From the Back Cover
In the first section of 'Sauron Defeated' Christopher Tolkien completes his fascinating study of 'The Lord of the Rings'. Beginning with Sam's rescue of Frodo from the Tower of Cirith Ungol, and giving a very different account of the Scouring of the Shire, this section ends with versions of the hitherto unpublished 'Epilogue', in which, years after the departure of Bilbo and Frodo from the Grey Havens, Sam attempts to answer his children's questions.
The second section is an edition of 'The Notion Club Papers', now published for the first time. These mysterious papers discovered in the early years of the twentieth-first century, report the discussions of an Oxford club in the years 1986-7, in which, after a number of topics, the centre of interest turns to the legends of Atlantis, the strange communications received by other members of the club from the past, and the violent irruption of the legend into the North-west of Europe. Closely associated with the 'Papers' is a new version of the 'Drowning of Anadune', which constitutes the third part of the book. At this time the language of the Men of the West, 'Adunaic', was first devised, and the book concludes with an account of its structure provided by Arundel Lowdham, a member of the Notion Club, who learned it in his dreams.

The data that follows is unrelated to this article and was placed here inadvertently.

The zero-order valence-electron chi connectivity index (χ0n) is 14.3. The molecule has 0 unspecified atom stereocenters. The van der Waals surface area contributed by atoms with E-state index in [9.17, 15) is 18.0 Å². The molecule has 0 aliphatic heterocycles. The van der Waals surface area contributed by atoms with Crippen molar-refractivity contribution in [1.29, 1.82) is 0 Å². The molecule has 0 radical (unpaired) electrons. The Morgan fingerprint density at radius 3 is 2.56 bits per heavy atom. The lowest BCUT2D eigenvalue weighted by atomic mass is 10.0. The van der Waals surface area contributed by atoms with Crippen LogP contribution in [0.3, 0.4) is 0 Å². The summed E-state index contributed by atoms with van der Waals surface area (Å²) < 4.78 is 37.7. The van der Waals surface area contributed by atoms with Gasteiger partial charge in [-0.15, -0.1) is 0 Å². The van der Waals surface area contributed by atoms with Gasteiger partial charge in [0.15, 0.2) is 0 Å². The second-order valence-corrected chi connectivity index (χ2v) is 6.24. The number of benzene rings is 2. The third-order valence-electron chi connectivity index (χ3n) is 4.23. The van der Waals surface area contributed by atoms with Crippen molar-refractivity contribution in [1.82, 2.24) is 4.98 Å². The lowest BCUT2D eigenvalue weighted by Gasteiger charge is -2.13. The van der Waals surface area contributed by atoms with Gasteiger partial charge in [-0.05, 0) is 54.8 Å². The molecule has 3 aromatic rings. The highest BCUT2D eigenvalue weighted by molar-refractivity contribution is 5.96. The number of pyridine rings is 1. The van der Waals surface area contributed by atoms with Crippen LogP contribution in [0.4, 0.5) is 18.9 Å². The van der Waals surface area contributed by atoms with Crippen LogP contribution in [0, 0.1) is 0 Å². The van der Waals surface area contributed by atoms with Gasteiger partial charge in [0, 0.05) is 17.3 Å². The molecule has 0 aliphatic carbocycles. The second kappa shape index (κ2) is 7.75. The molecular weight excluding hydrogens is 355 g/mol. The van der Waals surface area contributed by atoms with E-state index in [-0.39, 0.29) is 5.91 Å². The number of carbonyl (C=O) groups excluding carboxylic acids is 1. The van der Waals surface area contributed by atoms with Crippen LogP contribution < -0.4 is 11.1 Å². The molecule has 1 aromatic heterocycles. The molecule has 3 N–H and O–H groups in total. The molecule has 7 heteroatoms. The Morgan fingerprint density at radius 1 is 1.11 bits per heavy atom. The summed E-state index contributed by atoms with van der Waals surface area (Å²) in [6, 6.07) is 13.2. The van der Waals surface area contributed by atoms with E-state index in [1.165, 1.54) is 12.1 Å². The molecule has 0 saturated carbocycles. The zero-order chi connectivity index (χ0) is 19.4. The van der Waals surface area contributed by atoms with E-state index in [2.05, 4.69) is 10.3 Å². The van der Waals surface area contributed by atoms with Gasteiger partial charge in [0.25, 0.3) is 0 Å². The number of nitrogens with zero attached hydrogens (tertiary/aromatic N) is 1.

--This text refers to the
About the Author
Christopher Tolkien, born on 21st November 1924, is the third son of J.R.R. Tolkien. Appointed by Tolkien to be his literary executor, he has devoted himself since his father's death in 1973 to the editing and publication of unpublished writings, notably The Silmarillion and the collections entitled Unfinished Tales and The History of Middle-earth. Since 1975 he has lived in France with his wife Baillie.
John Ronald Reuel Tolkien was born on the 3rd January, 1892 at Bloemfontein in the Orange Free State, but at the age of four he and his brother were taken back to England by their mother. After his father’s death the family moved to Sarehole, on the south-eastern edge of Birmingham. Tolkien spent a happy childhood in the countryside and his sensibility to the rural landscape can clearly be seen in his writing and his pictures.